John Pilger


Our soldiers aren't in Sierra Leone for the sake of morals or democracy. They are there for the control of diamonds

Behind its propaganda, British foreign policy is undergoing significant changes. The armed intervention in Sierra Leone is a case in point. It is the biggest of its kind since the Falklands war; and its aims are not, as reported, "vague" or "humanitarian" or in support of the United Nations and "a democratically elected government".

A reliable source of what Tony Blair, GeoffHoon and Robin Cook are up to in West Africa is the Wall Street Journal, the authentic voice of American corporate power. On 22 March, reports the Journal, the US embassy in Freetown called a top-secret meeting of the multinational corporations that control Sierra Leone's diamond mines, the Freetown government and the RUF rebels, whose territory includes the mines. The US and Britain had forced the government into a coalition with the RUF and demanded that Foday Sankoh, the RUF leader, was given immunity from prosecution and made minister for natural resources, meaning diamonds. That his men were then spreading terror by amputating the limbs of children was not a consideration.

In March, Washington changed tack, believing that its chosen man was unreliable. The RUF was told it had to surrender the mines or face an American-backed war. Behind the latest round of fighting and atrocities, says the Journal, was "US and British determination to wrest control of Sierra Leone's rich diamond mining areas from the RUF rebels... The key role of mining interests in the fighting is nothing new in Sierra Leone. Rival mining companies, security firms and mercenaries from South Africa, Britain, Belgium, Israel and the former Soviet Union have poured weapons, trainers, fighters and cash into the country. They have backed the government or the rebels in a bid to gain access to the country's high-quality gems."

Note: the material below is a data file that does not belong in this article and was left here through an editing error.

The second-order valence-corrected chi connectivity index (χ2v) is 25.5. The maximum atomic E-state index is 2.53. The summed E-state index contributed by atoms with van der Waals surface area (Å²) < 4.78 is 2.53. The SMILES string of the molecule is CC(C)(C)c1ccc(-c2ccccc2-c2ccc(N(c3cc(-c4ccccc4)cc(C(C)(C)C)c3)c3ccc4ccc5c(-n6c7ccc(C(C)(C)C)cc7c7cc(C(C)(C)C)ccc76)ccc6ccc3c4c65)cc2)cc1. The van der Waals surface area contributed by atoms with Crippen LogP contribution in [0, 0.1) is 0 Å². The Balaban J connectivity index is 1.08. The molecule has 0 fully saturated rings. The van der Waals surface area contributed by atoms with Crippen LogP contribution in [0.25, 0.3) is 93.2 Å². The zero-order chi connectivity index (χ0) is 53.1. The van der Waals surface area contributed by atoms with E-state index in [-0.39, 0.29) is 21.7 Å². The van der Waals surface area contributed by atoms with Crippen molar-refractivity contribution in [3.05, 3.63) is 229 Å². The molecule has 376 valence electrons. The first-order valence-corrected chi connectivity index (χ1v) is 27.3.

In 1998, the country's international diamond trade had a market value of [pounds]4.2bn, producing jewellery worth an estimated [pounds]35bn. The South African-based De Beers company mines 40 per cent of the world's diamonds and has been in Sierra Leone since 1935, when it was given exclusive mining rights by the British. These days, the company's role is indirect and secretive, yet reportedly undiminished, with many of Sierra Leone's diamonds sold for cash and smuggled through Liberia. De Beers has a prominent place in new Labour's Millennium Dome.

Justifying the invasion, Robin Cook wrote in the Sun: "Instability on the other side of the world can lead to fewer jobs in our factories, more drugs on our streets and more asylum-seekers at our door." In other words, the paratroopers are really guarding British jobs and keeping out dreadful refugees. That gives some idea of the regard in which the Foreign Office holds the intelligence of the British public.

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